As for rates of obesity, those too are now known to correlate with social disadvantage and the self-dislike to which the least fortunate give way. ‘Comfort eating’ is far from being a myth for those subject to media, yet incapable of participation in any of the competitions for status that they see.  Self-cutting is obviously closely related, an expression of the deepest self-rejection.

For commercial media, competition of all kinds is the ‘gift that keeps on giving’ – because of a singular human frailty: our tendency to agree that our worth is indeed determined by other humans, by ‘society’. There is a complete uniformity in the damage done to young men who ingest steroids to ‘bulk up’, and young women who swallow dieting doctrine, by virtue of the same conviction: ‘I must not be shamed by my body’.  Media are almost uniformly the conduit of this merciless dogma: beware at all costs of social contempt; seek honour through conformity.

scales-helpThose who see religious faith as the greatest threat to freedom have not yet noticed that it is now from a thoroughly secularised media, dominated by purely commercial interests, that a far greater danger threatens. Or that, as the greatest theme of all great religion is the equal sacred and inviolable value of every one of us – no matter what ‘society says’ – it is only through those who believe this passionately that true freedom will come.

‘What happened to sin?’ asked the late Sean Fagan. Answer: it became ‘self harm’. (For St Thomas Aquinas ‘God is not offended until we harm ourselves’.)  Irish Catholic clergy, many still despondent over their own recent shaming, need to remember that it is only from their current social altitude that the Gospel can be effectively preached.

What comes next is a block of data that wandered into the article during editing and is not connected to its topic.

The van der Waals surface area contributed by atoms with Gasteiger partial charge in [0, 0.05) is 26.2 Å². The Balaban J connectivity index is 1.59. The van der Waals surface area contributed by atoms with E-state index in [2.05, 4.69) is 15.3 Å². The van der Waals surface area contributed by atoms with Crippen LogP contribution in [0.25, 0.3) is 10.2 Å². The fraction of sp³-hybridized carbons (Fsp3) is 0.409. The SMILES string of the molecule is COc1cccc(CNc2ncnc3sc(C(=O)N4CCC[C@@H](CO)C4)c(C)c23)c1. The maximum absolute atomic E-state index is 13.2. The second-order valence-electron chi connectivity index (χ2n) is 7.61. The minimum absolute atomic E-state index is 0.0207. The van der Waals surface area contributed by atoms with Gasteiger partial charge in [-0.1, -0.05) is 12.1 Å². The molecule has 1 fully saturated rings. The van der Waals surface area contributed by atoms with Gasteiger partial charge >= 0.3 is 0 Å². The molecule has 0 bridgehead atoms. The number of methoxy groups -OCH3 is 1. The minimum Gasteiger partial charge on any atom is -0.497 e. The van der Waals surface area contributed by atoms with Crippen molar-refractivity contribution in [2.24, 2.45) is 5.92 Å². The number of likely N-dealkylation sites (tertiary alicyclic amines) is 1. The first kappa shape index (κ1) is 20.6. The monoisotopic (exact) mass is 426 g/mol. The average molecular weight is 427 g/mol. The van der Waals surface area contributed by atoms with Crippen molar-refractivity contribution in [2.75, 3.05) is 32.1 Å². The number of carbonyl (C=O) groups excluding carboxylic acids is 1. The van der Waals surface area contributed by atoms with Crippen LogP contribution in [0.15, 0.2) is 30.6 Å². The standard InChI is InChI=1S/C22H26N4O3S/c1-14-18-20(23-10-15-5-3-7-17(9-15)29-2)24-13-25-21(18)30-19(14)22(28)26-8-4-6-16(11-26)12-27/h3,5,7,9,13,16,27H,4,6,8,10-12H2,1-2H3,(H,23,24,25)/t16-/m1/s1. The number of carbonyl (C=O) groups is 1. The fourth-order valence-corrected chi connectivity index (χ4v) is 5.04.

Only now, released from its mistaken role at the pinnacle of social respectability,  can the Irish Catholic church – clergy and people together – effectively uphold the full Gospel of the equal and infinite value of every person.  The power of Christendom to teach the whole Gospel was always an illusion, because it was in those centuries of the clergy’s greatest social power that the deepest meaning of the Resurrection was almost lost: that our value, our worth, is God given and is therefore not in the gift – or justly subject to the contempt – of any other power: not ‘society’, not media and not even the Church.

*    See: Eating Disorders and Mimetic Desire’, René Girard  [Contagion: Journal of Violence, Mimesis, and Culture 3 (Spring 1996)]


  1. Teresa Mee

    ‘Those who see religious faith as the greatest threat to freedom…’ Do you think it might be helpful here to distinguish between religion and spirituality, Sean?
    Religion tends to be concerned with worship of, and obedience to a Power outside of oneself, perceived as supernatural, transcending, controlling; or a proclaimed representative of that Power. Spirituality involves an awareness of one’s true inner self, in touch with the transcendent Power within, spurring one on to the search for ultimate meaning and leading to inner freedom One would be acting freely out of informed faith and personal conviction rather than from indoctrination from whatever source.